Scholars, friends and family from around the world including his elderly mother Sultana Hussain from Karachi, gathered for his funeral on Friday. His father Captain (Retd.) Tajammul Hussain, Pakistan Navy, passed away in January 2014.
Hussain did his ‘A levels’ from Karachi Grammar School in 1983. He graduated from Yale University (1988), and went on to obtain his Masters degree in 1990 from the University of California, Berkeley.
The issues he took up in his scholarly practice are particularly relevant in today’s polarised world. He was among the six professors of legal history who signed an amicus curiae brief on behalf of the International Human Rights Clinic arguing that sovereign nations were expected to provide a remedy when their subjects committed violations of the law of nations, wherever the wrongs occurred. The case referred to the torture and degrading treatment of detainees at Iraq’s Abu Ghraib prison in 2003 and 2004.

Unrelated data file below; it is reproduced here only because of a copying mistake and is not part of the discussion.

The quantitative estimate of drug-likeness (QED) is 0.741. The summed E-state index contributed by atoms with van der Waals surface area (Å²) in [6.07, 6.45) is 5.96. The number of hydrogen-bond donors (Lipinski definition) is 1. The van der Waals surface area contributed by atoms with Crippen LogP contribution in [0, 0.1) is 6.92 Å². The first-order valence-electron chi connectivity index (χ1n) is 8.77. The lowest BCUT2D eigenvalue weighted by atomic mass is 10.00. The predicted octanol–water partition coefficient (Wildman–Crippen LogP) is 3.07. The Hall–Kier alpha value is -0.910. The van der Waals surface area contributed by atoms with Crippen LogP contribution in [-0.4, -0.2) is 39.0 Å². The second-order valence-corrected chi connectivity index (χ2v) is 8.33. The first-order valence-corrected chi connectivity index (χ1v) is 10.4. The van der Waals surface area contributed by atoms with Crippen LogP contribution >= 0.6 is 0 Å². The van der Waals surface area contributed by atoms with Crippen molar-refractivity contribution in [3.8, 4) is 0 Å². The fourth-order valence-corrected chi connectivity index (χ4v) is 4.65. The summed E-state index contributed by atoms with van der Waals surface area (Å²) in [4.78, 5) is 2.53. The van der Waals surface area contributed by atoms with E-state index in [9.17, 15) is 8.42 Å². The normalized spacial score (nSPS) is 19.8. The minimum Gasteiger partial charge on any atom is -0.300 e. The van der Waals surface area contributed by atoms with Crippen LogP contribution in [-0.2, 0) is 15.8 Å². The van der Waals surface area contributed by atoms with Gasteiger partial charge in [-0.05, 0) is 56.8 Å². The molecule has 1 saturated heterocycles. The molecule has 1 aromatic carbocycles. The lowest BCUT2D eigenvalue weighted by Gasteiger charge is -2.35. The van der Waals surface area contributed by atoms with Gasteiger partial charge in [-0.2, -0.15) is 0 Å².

“A beloved teacher, scholar, colleague, mentor, and friend, Nasser, an internationally recognized historian and theorist of law and colonialism, brought brilliance, passion, and a deep commitment to principle to all that he undertook,” said Catherine Epstein Dean of the Faculty and Professor of History at Amherst College in a statement.
“Beyond the accomplishments of his intellectual life, Nasser was known for his irreverent wit, tremendous kindness, and unfailing generosity. He began teaching at Amherst in 1996 and has inspired countless students and colleagues.” Amherst College is planning a memorial service for Nasser Hussain early next year.